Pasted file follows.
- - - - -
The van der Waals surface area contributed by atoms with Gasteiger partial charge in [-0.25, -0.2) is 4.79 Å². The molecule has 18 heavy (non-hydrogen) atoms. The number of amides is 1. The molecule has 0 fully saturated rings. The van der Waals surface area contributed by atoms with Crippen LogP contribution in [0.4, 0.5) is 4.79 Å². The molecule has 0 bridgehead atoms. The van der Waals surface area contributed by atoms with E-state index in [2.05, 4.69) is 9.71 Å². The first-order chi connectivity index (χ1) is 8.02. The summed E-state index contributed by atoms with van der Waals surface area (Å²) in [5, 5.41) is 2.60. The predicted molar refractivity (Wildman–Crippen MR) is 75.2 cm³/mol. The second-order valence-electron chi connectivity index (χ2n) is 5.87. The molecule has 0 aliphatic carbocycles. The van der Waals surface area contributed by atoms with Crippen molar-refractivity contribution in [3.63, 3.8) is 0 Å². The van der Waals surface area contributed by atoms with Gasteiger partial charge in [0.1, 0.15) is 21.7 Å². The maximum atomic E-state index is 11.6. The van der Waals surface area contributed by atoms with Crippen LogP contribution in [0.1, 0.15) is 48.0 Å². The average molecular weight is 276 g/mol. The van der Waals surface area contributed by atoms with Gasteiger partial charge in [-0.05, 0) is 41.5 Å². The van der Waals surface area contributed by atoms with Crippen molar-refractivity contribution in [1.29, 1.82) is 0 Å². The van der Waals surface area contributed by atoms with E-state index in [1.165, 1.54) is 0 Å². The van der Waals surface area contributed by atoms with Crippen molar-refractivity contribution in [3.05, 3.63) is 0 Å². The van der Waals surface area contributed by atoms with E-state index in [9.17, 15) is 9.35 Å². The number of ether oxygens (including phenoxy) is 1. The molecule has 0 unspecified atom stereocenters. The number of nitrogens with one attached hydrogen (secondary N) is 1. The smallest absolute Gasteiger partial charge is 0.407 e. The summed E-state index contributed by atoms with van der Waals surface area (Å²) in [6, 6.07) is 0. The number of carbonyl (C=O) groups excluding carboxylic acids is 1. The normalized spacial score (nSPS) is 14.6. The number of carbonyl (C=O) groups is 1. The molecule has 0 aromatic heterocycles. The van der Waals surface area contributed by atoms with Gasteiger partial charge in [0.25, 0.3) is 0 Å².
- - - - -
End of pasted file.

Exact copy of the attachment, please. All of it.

The van der Waals surface area contributed by atoms with Gasteiger partial charge in [-0.25, -0.2) is 4.79 Å². The molecule has 18 heavy (non-hydrogen) atoms. The number of amides is 1. The molecule has 0 fully saturated rings. The van der Waals surface area contributed by atoms with Crippen LogP contribution in [0.4, 0.5) is 4.79 Å². The molecule has 0 bridgehead atoms. The van der Waals surface area contributed by atoms with E-state index in [2.05, 4.69) is 9.71 Å². The first-order chi connectivity index (χ1) is 8.02. The summed E-state index contributed by atoms with van der Waals surface area (Å²) in [5, 5.41) is 2.60. The predicted molar refractivity (Wildman–Crippen MR) is 75.2 cm³/mol. The second-order valence-electron chi connectivity index (χ2n) is 5.87. The molecule has 0 aliphatic carbocycles. The van der Waals surface area contributed by atoms with Crippen molar-refractivity contribution in [3.63, 3.8) is 0 Å². The van der Waals surface area contributed by atoms with Gasteiger partial charge in [0.1, 0.15) is 21.7 Å². The maximum atomic E-state index is 11.6. The van der Waals surface area contributed by atoms with Crippen LogP contribution in [0.1, 0.15) is 48.0 Å². The average molecular weight is 276 g/mol. The van der Waals surface area contributed by atoms with Gasteiger partial charge in [-0.05, 0) is 41.5 Å². The van der Waals surface area contributed by atoms with Crippen molar-refractivity contribution in [1.29, 1.82) is 0 Å². The van der Waals surface area contributed by atoms with E-state index in [1.165, 1.54) is 0 Å². The van der Waals surface area contributed by atoms with Crippen molar-refractivity contribution in [3.05, 3.63) is 0 Å². The van der Waals surface area contributed by atoms with E-state index in [9.17, 15) is 9.35 Å². The number of ether oxygens (including phenoxy) is 1. The molecule has 0 unspecified atom stereocenters. The number of nitrogens with one attached hydrogen (secondary N) is 1. The smallest absolute Gasteiger partial charge is 0.407 e. The summed E-state index contributed by atoms with van der Waals surface area (Å²) in [6, 6.07) is 0. The number of carbonyl (C=O) groups excluding carboxylic acids is 1. The normalized spacial score (nSPS) is 14.6. The number of carbonyl (C=O) groups is 1. The molecule has 0 aromatic heterocycles. The van der Waals surface area contributed by atoms with Gasteiger partial charge in [0.25, 0.3) is 0 Å².